Follow the Money
September 22, 2008
Most of the literature on the cost of the Iraq War, Afghan War, and “war on terrorism” focuses on the burden these wars place on the federal budget and the US economy. These are very real issues, but they also have deflected attention from another key issue: whether the war in Afghanistan is being properly funded and being given the resources necessary to win.
Anthony H. Cordesman, the Arleigh A. Burke Chair in Strategy at CSIS, has prepared a new report showing that the US has consistently failed to provide the financial and military resources necessary to win the war, and that these failures may well mean the US is losing it. This report is available on the CSIS web site at:
It is clear that a US failure to provide the necessary resources to win in Afghanistan is not the only factor in the rising tide of violence there. The weakness of the Afghan central government and the fact that the Taliban-HiG-Haqqani and Al Qa’ida have had a near sanctuary in Pakistan have also played a critical role in the resurgence of the threat, and creating an insurgency that has made major gains over the last four years. The Burke chair recently published a companion report that provides a detailed summary picture of the steady growth in Taliban-HiG-Haqqani and Al Qa’ida threat activity and its impact on US casualties. This analysis is entitled Losing The Afghan-Pakistan War? The Rising Threat, and is available on the CSIS web site at:
The US had several critical years in which to provide the resources necessary to deter and defeat the insurgency in Afghanistan. Instead of acting effectively and decisively, it failed to provide the necessary resources – a situation that the Chairman of the Joint Chief made clear continues to this day in his testimony to the House Armed Services Committee on September 10, 2008:
. . . the Chiefs and I recommended the deployment of a Marine Battalion to Afghanistan this fall and the arrival of another Army brigade early next year. These forces, by themselves, will not adequately meet General McKiernan’s desire for up to three brigades, but they are a good start. I judge the risk of not sending them too great a risk right now to ignore.
If a nation chooses to fight a war, it has to pay enough to win it, to provide the people and expertise necessary to use such resources effectively. It needs to compensate for the weaknesses of its host government, putting effective tools to manage its aid programs in place, and develop honest measures of effectiveness to monitor the impact of its military efforts, and programs to improve host country forces, governance, and economic conditions. It needs to commit resources in ways that shape the battlefield, rather than react to enemy gains and initiatives.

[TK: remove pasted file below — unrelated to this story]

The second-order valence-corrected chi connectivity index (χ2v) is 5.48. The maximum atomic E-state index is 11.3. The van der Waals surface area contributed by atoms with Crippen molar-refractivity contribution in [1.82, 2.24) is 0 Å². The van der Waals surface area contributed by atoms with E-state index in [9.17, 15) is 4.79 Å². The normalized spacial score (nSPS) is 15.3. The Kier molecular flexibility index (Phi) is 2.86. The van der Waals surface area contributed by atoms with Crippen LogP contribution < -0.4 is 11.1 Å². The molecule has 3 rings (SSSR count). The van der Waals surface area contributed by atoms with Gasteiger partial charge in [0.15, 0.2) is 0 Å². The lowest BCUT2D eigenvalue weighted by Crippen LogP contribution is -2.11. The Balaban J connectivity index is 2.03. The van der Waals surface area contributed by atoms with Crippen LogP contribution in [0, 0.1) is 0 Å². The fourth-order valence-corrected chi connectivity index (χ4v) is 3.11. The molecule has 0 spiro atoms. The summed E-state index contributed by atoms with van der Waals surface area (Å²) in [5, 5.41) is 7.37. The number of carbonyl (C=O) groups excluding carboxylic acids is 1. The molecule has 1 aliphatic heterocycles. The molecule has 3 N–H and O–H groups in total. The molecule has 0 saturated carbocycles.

This new analysis of the Afghan War shows that the US has failed to meet these goals in every respect. It shows that the US has failed to commit anything like the resources it committed to the war in Iraq. Year after year, the US has been slow to commit the resources required. It shows that the US failed to provide substantial funds early in the war, when nation building and stability operations might well have stopped the resurgence of the Taliban and growth of the insurgency, and then reacted to the growth of the threat with inadequate resources and funding of the US military, US aid and diplomacy, and Afghan force development efforts.
These basic resource problems are compounded by the failure to provide adequate numbers of US troops, the failure to provide the number of military trainers and mentors needed to create effective Afghan Army and police forces, and by the failure to provide the personnel needed to use aid funds quickly and effectively. In practice, the US not only has underfunded its military and civilian aid programs, it has not been able to spend the limited money it actually has budgeted because of severe shortages in qualified aid personnel.
The end result is a consistent US and NATO/ISAF inability to seize the initiative and defeat the insurgency. It is a legacy of underfunding that has progressively increased the length and total cost of the war in human lives, wounded, and dollars.
These critical grand strategic failures will be a major challenge to the next President. They also are problems that go far beyond US funding and troop levels. The next Administration will have to deal with failure to create anything like an effective overall strategy to fight the war, if strategy is defined to requiring a practical plan to win, providing the financial and human resources to act, and meaningful management systems and measures of effectiveness.